During Times of Major Change, Keep People Informed
Whenever the topic of managing change comes up, I’m reminded of an organization in which IT’s internal customers—the business departments—were kept in the dark about a significant technology upgrade that would directly affect them.
These employees were told nothing about the impact of the upgrade on their responsibilities, the training they’d receive to master the changes, and the support they’d have access to when problems or questions arose. Basically, they were told nothing at all.
Significant change can’t be kept a secret, and rumors quickly spread among these employees about something mysterious going on that would profoundly affect them. But what, exactly, they weren’t told, and not being told made them nervous, frustrated, and angry.
When I visited several months after the completion of the upgrade, I asked one such employee how he and his teammates learned about the upgrade. He said their first clue was when someone from IT showed up, unannounced, to “mess with our computers.”
Coping with major change is difficult enough for most people. In projects like this one, those affected should not be kept out of the loop. During times of major change, readily available information can help reduce the fears of those affected about what it means for them. Sadly, this intense need is often unmet.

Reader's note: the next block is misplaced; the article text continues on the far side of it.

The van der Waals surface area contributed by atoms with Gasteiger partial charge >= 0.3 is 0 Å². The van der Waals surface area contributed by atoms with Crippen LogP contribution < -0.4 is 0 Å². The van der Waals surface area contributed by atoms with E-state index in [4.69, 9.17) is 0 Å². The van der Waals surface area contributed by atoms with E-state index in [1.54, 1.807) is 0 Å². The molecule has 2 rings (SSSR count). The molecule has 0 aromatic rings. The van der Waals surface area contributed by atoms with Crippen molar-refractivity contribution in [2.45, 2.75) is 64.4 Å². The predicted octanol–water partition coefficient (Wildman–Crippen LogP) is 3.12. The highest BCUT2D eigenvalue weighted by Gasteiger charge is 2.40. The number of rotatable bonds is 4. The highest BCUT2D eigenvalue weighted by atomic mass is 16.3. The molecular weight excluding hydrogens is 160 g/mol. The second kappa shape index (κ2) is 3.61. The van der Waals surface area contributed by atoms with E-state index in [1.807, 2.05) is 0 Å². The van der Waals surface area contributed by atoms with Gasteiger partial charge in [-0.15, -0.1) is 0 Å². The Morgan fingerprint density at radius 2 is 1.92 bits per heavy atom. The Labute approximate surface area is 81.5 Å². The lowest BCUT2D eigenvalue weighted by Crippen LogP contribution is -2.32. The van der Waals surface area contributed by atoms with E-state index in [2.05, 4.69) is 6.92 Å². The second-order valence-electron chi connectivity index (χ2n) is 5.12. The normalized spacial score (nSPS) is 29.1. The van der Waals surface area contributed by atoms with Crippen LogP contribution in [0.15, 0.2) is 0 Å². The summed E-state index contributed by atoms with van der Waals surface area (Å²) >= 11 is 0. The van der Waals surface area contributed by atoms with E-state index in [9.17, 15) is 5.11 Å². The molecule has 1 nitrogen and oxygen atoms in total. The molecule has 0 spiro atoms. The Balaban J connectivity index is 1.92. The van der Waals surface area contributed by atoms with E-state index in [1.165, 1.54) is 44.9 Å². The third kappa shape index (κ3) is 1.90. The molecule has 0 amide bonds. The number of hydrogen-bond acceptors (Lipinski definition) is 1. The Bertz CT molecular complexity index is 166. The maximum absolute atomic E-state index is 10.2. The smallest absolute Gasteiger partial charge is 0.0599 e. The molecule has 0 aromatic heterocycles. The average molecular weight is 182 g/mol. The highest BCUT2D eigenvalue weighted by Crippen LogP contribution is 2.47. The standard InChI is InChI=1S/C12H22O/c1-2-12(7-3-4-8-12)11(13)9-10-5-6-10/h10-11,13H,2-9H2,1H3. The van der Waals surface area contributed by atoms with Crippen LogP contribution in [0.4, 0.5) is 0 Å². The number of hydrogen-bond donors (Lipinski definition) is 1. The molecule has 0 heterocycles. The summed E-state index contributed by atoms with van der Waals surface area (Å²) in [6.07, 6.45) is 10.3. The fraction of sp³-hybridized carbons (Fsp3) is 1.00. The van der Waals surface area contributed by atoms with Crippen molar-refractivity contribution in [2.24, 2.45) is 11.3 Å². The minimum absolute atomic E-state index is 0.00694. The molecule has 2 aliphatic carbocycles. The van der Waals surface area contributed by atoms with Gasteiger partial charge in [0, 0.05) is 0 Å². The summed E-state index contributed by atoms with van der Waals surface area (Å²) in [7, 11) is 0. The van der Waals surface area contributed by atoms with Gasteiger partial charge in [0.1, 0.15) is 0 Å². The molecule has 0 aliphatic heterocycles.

If you’re involved in implementing change, it’s wise to keep people informed—not just about the change itself, but also about its impact on processes, responsibilities, and expectations. Face-to-face methods are ideal, where feasible; for example, periodic meetings with small groups provide a forum for presenting updates and answering questions. In addition, video presentations, Q&A sessions, demos, and information posted online and in public spaces can help keep people informed.
Yes, these efforts take time, but make no mistake: Reassuring people that they haven’t been forgotten is no small thing.
Information dissemination does something else; it helps generate buy-in by those affected. To achieve buy-in, involve those affected as early in the effort as possible. Invite personnel to discuss the steps that will help them gain familiarity with the changes. Ask selected employees to help devise ways to ensure that their peers become comfortable with the new procedures. Conduct interviews to identify the biggest concerns in the affected groups, and take steps to address these concerns.
Even small steps will help, because they provide a way of saying, “We’re listening.”